MBZC Update

Dear friends…

September 15 marked the end of the Mount Baldy Zen Center’s summer seichu formal training season. This summer we were fortunate to have a dedicated group of serious, experienced practitioners as well as some bright, sharp and eager new students. We began the training season and ended it in our sutra hall, with sosarei, a communal tea ceremony that neatly bookended our two-and-a-half months of rigorous and inspiriting Zen practice together.

 We finished our final seven-day retreat on September 8, and a few days later our teacher, Joshu Sasaki Roshi, paid the seichu staff and students a surprise visit.

  Sarei, September 2012

 (The fulltime summer seichu crew + Roshi, from left to right: Genkai, Ingrid Lane, Jay Butula, Roshi, Gento, Dokan, Patrick Mair, Kendo [Michael Garfinkel not pictured])

Roshi and his attendant or inji, Myoren, stayed at MBZC for a couple days before returning to Rinzai-ji in Los Angeles, where Roshi continues to rest.

The elephant in the room (pick a room — we have lots at MBZC) is our teacher Joshu Sasaki Roshi’s absence. For forty-one years he has led all practice seasons here at MBZC. Last February he became ill, and he has been resting at Rinzai-ji, our LA temple, ever since. While Roshi’s spirit is as strong as ever, and his mind is clear, his body is far more fragile these days. The upshot is that he has not been able to give teisho lectures or meet privately with us for sanzen koan instruction.

And so the question naturally arises: what is formal practice like at MBZC without Roshi?

Truthfully, things are proceeding pretty much the same as before. The difference is that without Roshi on camp to lead and inspire us, we are now that much more responsible for our own Zen training, and for helping each other learn and grow in this practice. Zen practice never changes — regardless of the situation — because the essence of the practice is to meet every situation fully, with your whole mind, body, and heart. It’s a simple practice, and easily portable. (“The truth has few moving parts,” Roshi has said.) Life on the mountain isn’t that much different from life down the hill. Up here, we simply slow things down and concentrate on doing the essentials completely: cooking, cleaning, and relating to each other, as well as formal Zazen sitting practice, chanting, and group meals. Whether you’re at Mt. Baldy, your mom’s house, or Timbuktu, Zen practice is the same: to “make relationship” with whatever is in front of you, be it the morning dishes, that infuriating coworker with the halitosis, or the simple fact that your 105-year-old teacher is no longer able to get into the trenches with you for a seven-day retreat.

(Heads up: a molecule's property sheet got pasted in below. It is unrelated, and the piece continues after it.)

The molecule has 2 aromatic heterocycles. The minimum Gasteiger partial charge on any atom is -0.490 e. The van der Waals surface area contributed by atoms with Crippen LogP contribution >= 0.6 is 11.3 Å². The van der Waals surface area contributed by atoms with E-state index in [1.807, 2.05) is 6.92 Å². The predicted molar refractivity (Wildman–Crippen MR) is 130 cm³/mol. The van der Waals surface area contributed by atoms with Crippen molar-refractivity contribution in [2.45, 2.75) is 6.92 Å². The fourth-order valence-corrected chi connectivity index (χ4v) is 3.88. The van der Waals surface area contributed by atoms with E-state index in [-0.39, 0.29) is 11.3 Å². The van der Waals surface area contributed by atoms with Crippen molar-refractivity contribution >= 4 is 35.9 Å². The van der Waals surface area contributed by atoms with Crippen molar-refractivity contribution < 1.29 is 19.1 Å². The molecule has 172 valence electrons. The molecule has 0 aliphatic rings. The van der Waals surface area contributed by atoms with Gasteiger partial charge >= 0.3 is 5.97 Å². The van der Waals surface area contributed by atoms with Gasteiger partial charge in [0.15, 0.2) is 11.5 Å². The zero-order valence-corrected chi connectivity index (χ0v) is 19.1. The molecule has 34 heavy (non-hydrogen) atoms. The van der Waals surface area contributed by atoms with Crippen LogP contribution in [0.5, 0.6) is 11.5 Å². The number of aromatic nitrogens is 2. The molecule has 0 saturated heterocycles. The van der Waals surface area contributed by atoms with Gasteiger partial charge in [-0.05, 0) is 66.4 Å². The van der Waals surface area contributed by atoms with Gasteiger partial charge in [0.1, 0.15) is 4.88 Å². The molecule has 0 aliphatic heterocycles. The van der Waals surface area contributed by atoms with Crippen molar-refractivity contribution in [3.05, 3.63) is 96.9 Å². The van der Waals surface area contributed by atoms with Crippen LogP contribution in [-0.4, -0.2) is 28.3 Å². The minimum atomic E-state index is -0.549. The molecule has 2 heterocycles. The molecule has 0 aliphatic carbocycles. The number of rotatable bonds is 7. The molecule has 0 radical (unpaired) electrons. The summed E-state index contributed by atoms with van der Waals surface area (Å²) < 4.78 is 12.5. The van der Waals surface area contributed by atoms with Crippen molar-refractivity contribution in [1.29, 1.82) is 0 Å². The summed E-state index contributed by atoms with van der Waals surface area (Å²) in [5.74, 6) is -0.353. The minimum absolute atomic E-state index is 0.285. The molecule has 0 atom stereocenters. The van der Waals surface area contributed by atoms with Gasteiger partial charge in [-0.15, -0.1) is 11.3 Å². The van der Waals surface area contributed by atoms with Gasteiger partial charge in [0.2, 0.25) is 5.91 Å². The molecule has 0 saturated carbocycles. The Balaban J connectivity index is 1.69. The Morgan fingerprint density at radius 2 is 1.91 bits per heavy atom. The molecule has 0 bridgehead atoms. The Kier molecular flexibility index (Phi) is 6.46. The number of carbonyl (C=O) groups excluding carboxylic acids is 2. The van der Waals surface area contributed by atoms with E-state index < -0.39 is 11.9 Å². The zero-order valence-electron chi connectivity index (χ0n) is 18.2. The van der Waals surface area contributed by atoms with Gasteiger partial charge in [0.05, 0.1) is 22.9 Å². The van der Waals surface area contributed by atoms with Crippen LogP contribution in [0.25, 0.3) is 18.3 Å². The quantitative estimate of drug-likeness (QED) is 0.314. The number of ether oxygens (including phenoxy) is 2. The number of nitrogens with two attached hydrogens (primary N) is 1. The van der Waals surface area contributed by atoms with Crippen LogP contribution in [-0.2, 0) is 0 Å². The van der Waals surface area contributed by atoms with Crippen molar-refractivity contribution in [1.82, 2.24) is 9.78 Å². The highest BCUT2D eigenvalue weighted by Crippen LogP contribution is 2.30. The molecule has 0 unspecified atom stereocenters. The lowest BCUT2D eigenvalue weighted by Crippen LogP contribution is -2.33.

Fortunately, there are still many people willing to hop into the trenches with us. MBZC hosted three sesshins without Roshi this summer, and many old and new students, monks, and priests attended them. This winter we will be hosting four seven-day retreats within a two-and-a-half month training period.

Here’s our schedule:

SEICHU BEGINS: December 10


Hashun-kyuji (arrive before noon) December 14

Retreat: December 15-22

Jodo e ceremony (10AM, public welcome!)


         Hashun-kyuji (arrive before noon) January 10